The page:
But I change my mind. I want her day to be my day. I want to listen to the banter of the seniors pushing against the pool water. The leader is playing music from the sixties. Several of the seniors know the lyrics. I know the lyrics. I’m in the pool in Berkeley, singing sixties music with area seniors who surely remember that Berkeley from that epoch. It’s all very transformative. Suddenly, California, that state that always felt so out there, feels a little less strange and distant.

We eat lunch at Slow. Delicious sandwiches, mine with an array of good veggies. Perhaps the best part is that it’s sunny and we can eat outdoors. Surely it must be in the sixties now. Berkeley in the sixties. Makes me smile.

I follow her to favorite haunts. The dollar ice cream store. A cone for a buck? Really? She speculates that it must be a brainchild of a do-gooder who believes in keeping things affordable.


More stops. This one’s for me – to cater to my idiosyncrasies. A coffee at a local café.

And then we’re back at her place. I had toyed with the idea of doing some taped conversations. I had done that with my dad a couple of years back and so I have a treasure trove of detail from his life, right there, in the files of my computer. My mom talks less in a monologue, more with spontaneous bursts of stories and opinions and I do think that I remember her words very well – they have force and vigor and that helps – and still, having it on tape would be nice...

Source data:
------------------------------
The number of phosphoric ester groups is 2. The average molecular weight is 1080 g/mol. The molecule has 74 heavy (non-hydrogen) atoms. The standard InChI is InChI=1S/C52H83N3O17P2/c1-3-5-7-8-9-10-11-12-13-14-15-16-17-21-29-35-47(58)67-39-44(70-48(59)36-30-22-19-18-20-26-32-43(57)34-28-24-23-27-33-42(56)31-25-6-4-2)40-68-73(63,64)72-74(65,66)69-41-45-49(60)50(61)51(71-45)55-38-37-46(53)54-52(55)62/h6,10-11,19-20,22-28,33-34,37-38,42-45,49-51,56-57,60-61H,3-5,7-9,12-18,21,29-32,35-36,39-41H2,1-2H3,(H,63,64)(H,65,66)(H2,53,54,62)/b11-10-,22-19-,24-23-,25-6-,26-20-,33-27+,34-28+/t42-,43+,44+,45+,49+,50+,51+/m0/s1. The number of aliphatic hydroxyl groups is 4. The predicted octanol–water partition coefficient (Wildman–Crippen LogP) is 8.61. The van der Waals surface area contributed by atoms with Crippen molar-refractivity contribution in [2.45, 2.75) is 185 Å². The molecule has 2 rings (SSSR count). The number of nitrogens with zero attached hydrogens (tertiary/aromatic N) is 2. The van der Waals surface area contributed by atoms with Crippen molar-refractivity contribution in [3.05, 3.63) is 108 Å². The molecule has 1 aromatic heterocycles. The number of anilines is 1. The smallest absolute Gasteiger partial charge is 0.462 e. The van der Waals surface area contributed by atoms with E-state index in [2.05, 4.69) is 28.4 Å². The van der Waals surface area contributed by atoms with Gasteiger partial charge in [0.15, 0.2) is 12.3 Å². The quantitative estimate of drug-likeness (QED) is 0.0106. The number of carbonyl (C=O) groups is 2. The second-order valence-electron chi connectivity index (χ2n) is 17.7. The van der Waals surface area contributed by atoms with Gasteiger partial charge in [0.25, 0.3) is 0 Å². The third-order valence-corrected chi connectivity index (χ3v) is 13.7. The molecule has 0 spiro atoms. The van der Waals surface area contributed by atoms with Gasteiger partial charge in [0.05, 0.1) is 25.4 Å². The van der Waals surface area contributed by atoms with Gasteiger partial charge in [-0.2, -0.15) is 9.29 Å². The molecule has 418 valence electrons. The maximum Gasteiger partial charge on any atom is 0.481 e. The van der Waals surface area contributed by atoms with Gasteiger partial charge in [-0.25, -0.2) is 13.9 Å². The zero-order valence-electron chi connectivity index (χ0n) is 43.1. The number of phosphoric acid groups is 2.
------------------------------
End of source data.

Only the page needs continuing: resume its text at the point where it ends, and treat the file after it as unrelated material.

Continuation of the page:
But I don’t record. My mom isn’t happy with technology, with recordings and so I don't want to suggest it. She hasn’t the trust, or the indifference to it all. She’s not a fan of my blogging and I am careful what I put on Ocean, because I do not want to make her unhappy with me, not now, not today, not when this day is so very lovely.

We end the evening with dinner at the retirement home. She has invited her closest friends and I have to say that the meal is, for me, a wonderful set of hours. I get it. I see her with them and them with her and I understand. And, too, I understand, I think, my place in this thicket of events and relationships.


Late, late, very late for her, somewhat late for me even, I go back to the B&B. I think about all the things that I could do for my mom and all the things that I haven’t done and cannot do. I think about her supreme generosity, her take on life, the accommodations she has made. I help her “downsize” tonight. I “disencumber” her of two albums of photos. The oldest in these is of my grandmother when she was just seven (taken in 1908).

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There are many reasons to feel happy tonight, there are some to feel a tad more somber. I’ll stay with the happy. I’m predisposed in that direction.

[P.S. Several commenters have noted problems with posting comments on Ocean. I removed some safeguards (even as I'll stick with moderating stuff -- just to keep things kind and gentle here). Please do let me know if this helps or if you still experience issues.]